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Type: Thesis
Title: Understanding the Roles of Gender in Rural Development: The Case of Labour-Intensive Chilli Production in Indonesia
Author: Sayekti, Apri Laila
Issue Date: 2019
School/Discipline: Centre for Global Food and Resources
Abstract: The increasing transformation of horticultural consumption in South East Asia raises issues concerning changing horticultural production. Quantity and quality improvements are required to meet the demand for horticultural products. The use of hybrid seeds is one of the agricultural improvement strategies to address demand because hybrid seeds offer more stable and higher yields. In rural areas, this transformation not only changes the horticultural products market but also inputs markets, including labour markets, which may bring advantages for certain groups of smallholder farmers in rural areas, including women. The roles of women in this transformation have been studied but the findings are controversial. Evidence shows the importance of women’s roles in agricultural and rural development; however, extensive research also indicates that women’ contributions in agriculture are still lower compared to men. The underestimated contributions of women could contribute to a bias in the design of development policies and strategies. To examine the contributions of women in agriculture in-depth, this thesis explores the roles of women in agriculture in three analytical chapters. This thesis employs data which was collected from two surveys. The surveys were conducted in 2010 and 2016. The first survey involved 597 chilli farmers. The second survey included 574 chilli farmers, but only 251 out of 597 farmers grew chilli in the last one year when the second survey was conducted. The first and second analytical chapters utilise the second-round survey data, while the third chapter employs data from the first and the second- round surveys. The first analytical chapter presented in Chapter 4 examines the impacts of hybrid chilli seed adoption on demand for male and female labour by gender. Adopting new technology, including hybrid seeds, may change the demand for labour. However, there is relatively little understanding of the impacts of hybrid chilli seed adoption on the demand for family labour, particularly female family members. Since hybrid seed adoption often requires more labour, it may affect female members in the households to work on-farm that contributes to extra work demands on women’s time in rural areas, including in Indonesia, who are mostly responsible for domestic chores and child-rearing. This study extends previous research on household labour demands through an assessment of the impacts on both family and hired labour on a gender-specific basis. An instrumental variables 2SLS approach is employed to address the endogeneity issues that may occur related to hybrid seeds choices. Results show that adopting hybrid seeds is not associated with demand for female labour within the family. However, it is found that hybrid chilli seeds are more likely to increase demand for hiring both male and female labour. Consequently, hybrid seed adoption could generate rural employment opportunities and empower women who generally have fewer employment opportunities compared to men. The second analytical chapter explored in Chapter 5 evaluates the roles of women associated with chilli productivity and revenue. The existing literature on gender in agricultural productivity comes mainly from African countries and uses a binary gender indicator to compare productivity with and without female roles using production functions estimations. These approaches may fail to reflect the full female contribution to production since, in Asian countries, male and female farmers often jointly manage land plots. This study employs Confirmatory Factor Analysis (CFA) to outline a range of indices which indicate women’s leadership and also disagreement between household heads (husband and wife pairs) about their roles in farming activities. These indices were included in interaction revenue function analysis of chilli production. The results show that woman’s leadership in specific farming activities is more likely to increase chilli revenue. Moreover, household disagreement between males and females about their respective responsibilities seems to reduce revenue. The results suggest the more complex considerations of female’s roles in production that are needed for examining communities in which activities and farm management are shared between male and female household. This study provides evidence that women’s empowerment, through the leadership of agronomic activities, can improve both productivity and positive outcomes for households. Chapter 6 explores the third analytical chapter discussing the roles of women in farmers’ decisions about the adoption of hybrid chilli seeds. While there is an extensive literature that focuses on hybrid seed adoption in developing countries, less is understood regarding the continuity of the adoption behaviours over time. This study examines adoption behaviour using four categories — non-adoption, late-adoption, continual-adoption, and disadoption— to extend previous studies that mainly focus only on adoption and non-adoption. A multinomial logit model is estimated where dynamic adoption behaviours are specified for a two-period panel data set of chilli farmers. Results show that variables associated with continual-adopters are different from variables related to late-adopters, which suggests that each category of farmers has different characteristics. Results reveal that females identifying farming as their main occupation and farmer group membership are positively associated with being a continual-adopter of hybrid chilli seeds and they reduce the possibility of being a non-adopter. However, these variables are not relevant to late-adopters. These results indicate that the adoption stages are complex and may assist adoption policies to pay more attention to targeting differences among adoption categories. Also, integrating women in hybrid chilli seed dissemination programs may encourage more farmers to become continual- adopters.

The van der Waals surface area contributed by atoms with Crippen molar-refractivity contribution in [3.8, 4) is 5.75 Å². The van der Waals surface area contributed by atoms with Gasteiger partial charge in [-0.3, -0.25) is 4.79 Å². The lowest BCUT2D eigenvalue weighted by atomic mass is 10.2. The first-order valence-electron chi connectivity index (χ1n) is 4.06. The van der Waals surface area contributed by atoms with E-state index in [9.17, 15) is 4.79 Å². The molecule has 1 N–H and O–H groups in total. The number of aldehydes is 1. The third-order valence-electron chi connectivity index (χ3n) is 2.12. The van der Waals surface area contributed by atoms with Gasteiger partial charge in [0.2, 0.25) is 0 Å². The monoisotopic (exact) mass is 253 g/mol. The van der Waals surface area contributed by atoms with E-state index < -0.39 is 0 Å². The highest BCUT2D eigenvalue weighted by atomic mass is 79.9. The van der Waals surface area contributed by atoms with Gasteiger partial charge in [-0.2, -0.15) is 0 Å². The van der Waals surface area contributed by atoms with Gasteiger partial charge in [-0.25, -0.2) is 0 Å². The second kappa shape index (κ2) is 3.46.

Advisor: Stringer, Randy
Zeng, Di
Gregg, Daniel
Dissertation Note: Thesis (Ph.D.) -- University of Adelaide, Centre for Global Food and Resources, 2020
Keywords: Gender
women's leadership
leadership disagreement
late adoption
Provenance: This electronic version is made publicly available by the University of Adelaide in accordance with its open access policy for student theses. Copyright in this thesis remains with the author. This thesis may incorporate third party material which has been used by the author pursuant to Fair Dealing exceptions. If you are the owner of any included third party copyright material you wish to be removed from this electronic version, please complete the take down form located at: